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Group C (world ranking in parentheses):
Algeria (30): Alphabetically, they’re first in the list of the 32 teams. On the field…um, did I mention they’re first alphabetically? They arrived out of nowhere to beat Egypt in the playoffs to qualify for their first World Cup since 1986, and, despite a semifinal appearance at this year’s Africa Cup of Nations, they should sink back down fairly quickly. With only three forwards on the roster, look for them to clog the midfield and try to pick up a goal or two on the counterattack. But it’s hard to see them as anything but a very dark horse in this group.
England (8): There are problems with the squad – on the left side, in goal, and a central midfield partnership of Steven Gerrard and Frank Lampard that has rarely gelled. But whether or not opponents will be able to exploit them depends on how much they’re intimidated by the idea of facing the Mighty England. Still, they could easily find themselves in the semifinals due to their potential opponents in the knockout stages (at least according to my predictions). But that will require them to remain disciplined and relatively mistake-free, which doesn’t always happen, as in their exits from the last three World Cups.
Slovenia (25): My only previous exposure to Slovenia was in the 2002 World Cup, where they tried to bunker in and defend their way to results, which didn’t work. It didn’t help that their best player fought with their coach and was sent home during the tournament. I don’t expect a repeat of the latter situation, but the former will undoubtedly be their tactics again. That was how they qualified, giving up only four goals in ten games, and, as long as nobody’s giving them style points, there’s no reason to change it. But if they want to avoid an early flight back home, they will have to break out of their defensive shell. The rest of this group is too talented.
United States (14): For once, we got a draw that gave us the chance to advance based solely on our abilities without having to rely on better teams screwing up (see Portugal in 2002). But it won’t be easy. This team has the ability to upset England, and it could just as easily lose to Slovenia. The pre-tournament friendlies showed that the defense is vulnerable without a fully fit Oguchi Onyewu, and three of the four strikers have a combined total of 15 international appearances. Still, Tim Howard is a world-class goalkeeper, and the midfield, led by Landon Donovan and Clint Dempsey, is versatile, experienced, and creative. A second-place finish means that their opponent in the second round will likely be Germany, and a valiant loss to them, as we did in the 2002 quarterfinals, is about all we can reasonably hope for.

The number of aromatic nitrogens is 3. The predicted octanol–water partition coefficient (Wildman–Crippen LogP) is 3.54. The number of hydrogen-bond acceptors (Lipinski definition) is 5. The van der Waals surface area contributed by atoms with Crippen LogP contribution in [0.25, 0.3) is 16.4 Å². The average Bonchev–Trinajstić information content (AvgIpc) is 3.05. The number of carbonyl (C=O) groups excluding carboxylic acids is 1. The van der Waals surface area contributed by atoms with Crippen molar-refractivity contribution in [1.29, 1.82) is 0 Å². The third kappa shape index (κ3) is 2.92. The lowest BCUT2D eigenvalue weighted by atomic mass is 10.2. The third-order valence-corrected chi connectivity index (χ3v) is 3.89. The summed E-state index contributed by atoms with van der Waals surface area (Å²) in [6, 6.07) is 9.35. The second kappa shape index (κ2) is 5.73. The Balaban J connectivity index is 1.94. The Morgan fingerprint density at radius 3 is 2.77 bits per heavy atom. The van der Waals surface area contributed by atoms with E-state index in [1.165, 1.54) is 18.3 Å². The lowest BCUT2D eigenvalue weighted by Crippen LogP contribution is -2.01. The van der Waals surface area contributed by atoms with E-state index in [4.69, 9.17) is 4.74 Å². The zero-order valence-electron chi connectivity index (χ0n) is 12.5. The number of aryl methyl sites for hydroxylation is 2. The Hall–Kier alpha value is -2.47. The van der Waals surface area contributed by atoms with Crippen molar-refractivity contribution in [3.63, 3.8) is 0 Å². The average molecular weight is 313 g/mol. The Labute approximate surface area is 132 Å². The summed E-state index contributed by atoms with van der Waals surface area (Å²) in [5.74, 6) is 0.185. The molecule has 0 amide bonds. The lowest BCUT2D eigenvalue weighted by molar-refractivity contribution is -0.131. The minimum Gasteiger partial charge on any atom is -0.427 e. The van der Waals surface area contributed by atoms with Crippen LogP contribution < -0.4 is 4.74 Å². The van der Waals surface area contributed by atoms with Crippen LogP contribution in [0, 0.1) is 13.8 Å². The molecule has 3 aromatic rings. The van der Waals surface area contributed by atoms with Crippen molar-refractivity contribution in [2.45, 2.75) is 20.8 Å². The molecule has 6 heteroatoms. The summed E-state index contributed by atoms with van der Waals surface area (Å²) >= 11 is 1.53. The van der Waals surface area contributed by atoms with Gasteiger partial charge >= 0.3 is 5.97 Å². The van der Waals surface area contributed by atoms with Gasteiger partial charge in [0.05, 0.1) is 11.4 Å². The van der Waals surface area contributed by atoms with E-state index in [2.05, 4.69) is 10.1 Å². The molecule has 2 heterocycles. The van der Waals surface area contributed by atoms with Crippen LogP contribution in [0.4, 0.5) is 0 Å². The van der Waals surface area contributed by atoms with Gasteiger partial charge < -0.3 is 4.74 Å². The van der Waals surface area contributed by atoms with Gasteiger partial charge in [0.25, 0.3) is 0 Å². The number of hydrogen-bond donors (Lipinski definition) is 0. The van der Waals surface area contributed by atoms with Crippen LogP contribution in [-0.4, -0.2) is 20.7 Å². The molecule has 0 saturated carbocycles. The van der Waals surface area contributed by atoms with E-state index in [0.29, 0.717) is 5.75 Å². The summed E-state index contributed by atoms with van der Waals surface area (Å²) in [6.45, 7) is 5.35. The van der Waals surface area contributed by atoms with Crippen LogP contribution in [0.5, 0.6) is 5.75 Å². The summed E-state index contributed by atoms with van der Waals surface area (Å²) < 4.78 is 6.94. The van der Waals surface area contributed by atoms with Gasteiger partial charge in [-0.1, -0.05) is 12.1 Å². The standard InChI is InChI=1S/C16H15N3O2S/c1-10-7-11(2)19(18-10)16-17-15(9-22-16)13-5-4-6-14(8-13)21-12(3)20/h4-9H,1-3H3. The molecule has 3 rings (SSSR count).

Predicted order of finish: England, United States, Slovenia, Algeria
Australia (20): Well, they whined incessantly to FIFA to get moved into the Asian confederation this time around. While that may guarantee that they’ll qualify for every World Cup from here on in, it doesn’t make them a better team. As their friendly against the U.S. last Saturday showed, Tim Cahill only needs one chance a game to score, which is he’s likely to get. The crop of talented Aussies who infused the English Premier League with a burst of energy at the beginning of the last decade are on the downslope of their career, and I haven’t seen anybody capable of stepping into their shoes. And they will always lose points with me for having a nickname of “The Socceroos.”
Germany (6): We won’t know if losing Michael Ballack to injury is a good or bad thing. It’s been years since he’s been a dominant force, and his absence allows a younger and less selfish player to step into his shoes. What we do know is that we’ll see the same things we always see from Germany: clinical and smart play, excellence on set pieces, tough and physical team defense. That should get them as far as the quarterfinals.
Ghana (32): With central midfielder Michael Essien, this team could have been a big surprise. Without their injured leader, however, they’re a team with a lot of quality in attack but lacking the composure necessary to be considered among the world’s elite. They did not look good in their warm-ups, getting blown out by the Netherlands and barely beating unheralded Latvia. Their opening match against Serbia will likely determine whether they can pull it together in time, but I don’t think so.
Serbia (15): The breakup of the Iron Curtain may have been good for democracy, but it’s been horrible for fans of the beautiful game. This tournament has three former Eastern Bloc countries (Serbia, Slovenia, and Slovakia) that grind results through defense, physical play, and little in the way of attacking flair. Serbia, led by Manchester United’s Nemanja Vidic, is the best of them, and they should make it through to the second round. One player of note, 21-year old defender Neven Subotic spent his teenage years in the United States and represented us at the youth levels before declaring his international future with his native Serbia.
Predicted order of finish: Germany, Serbia, Ghana, Australia